Expanded polystyrene trays“You will no longer be able to buy Styrofoam plates, cups or utensils. You will still be able to get plastic utensils and plastic or paper plates and cups, ”says the DEP.

Over the next two years, certain styrofoam foodservice products will be exempt from the law, including: raw and sliced ​​meats, poultry and fish platters, portion cups of 2 ounces or less, if they are used for hot foods or foods requiring covers. Foods pre-packaged by the manufacturer in a polystyrene foam container are also permitted for sale.

Styrofoam catering products such as ice cream tubs, coffee mugs and soup containers will be prohibited. Food delivery can no longer be served or delivered in polystyrene. These foods can be delivered in other materials such as plastic, paper or aluminum products.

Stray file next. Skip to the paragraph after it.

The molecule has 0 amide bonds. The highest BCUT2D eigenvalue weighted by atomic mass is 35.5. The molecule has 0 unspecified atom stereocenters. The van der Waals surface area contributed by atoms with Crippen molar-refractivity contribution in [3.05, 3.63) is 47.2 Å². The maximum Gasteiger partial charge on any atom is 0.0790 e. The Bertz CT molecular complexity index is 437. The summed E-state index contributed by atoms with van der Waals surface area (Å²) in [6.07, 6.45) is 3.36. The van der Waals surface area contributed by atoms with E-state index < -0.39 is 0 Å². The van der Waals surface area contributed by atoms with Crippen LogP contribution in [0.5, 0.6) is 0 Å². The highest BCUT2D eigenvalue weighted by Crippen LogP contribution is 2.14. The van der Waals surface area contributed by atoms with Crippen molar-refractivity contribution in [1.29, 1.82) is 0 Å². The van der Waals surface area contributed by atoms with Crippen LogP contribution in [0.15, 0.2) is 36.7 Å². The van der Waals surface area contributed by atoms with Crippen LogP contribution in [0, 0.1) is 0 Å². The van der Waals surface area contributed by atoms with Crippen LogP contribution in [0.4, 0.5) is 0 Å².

The new Get Past Plastic site of the DEP, information on the law, including the types of reusable bags to use.

“We know businesses have been preparing all year for the May 4 start date for the Plastic Bag and Styrofoam Foodservice Act,” said Melanie Willoughby, executive director of New Jersey Business Action. Center. “But there might still be questions from their customers, so NJBAC is here to help answer those questions on our 1-800-JERSEY–7 helpline. We want to ensure that companies and their customers benefit from a smooth transition.

“With the statewide bag ban arriving quickly on May 4, we urge all New Jersey shoppers to get into the routine of bringing their own bags to the store every time they shop,” said NJ Clean Communities Council Executive Director JoAnn Gemenden. “It’s about creating new habits. Remember to keep your reusable bags in a handy place where you won’t forget them – and get used to using them, as we work together for a cleaner, litter-free New Jersey.

“It’s very important for all of us to work together to make a lasting difference in protecting our communities and the environment from plastic pollution,” added LaTourette.

— Maria Scandal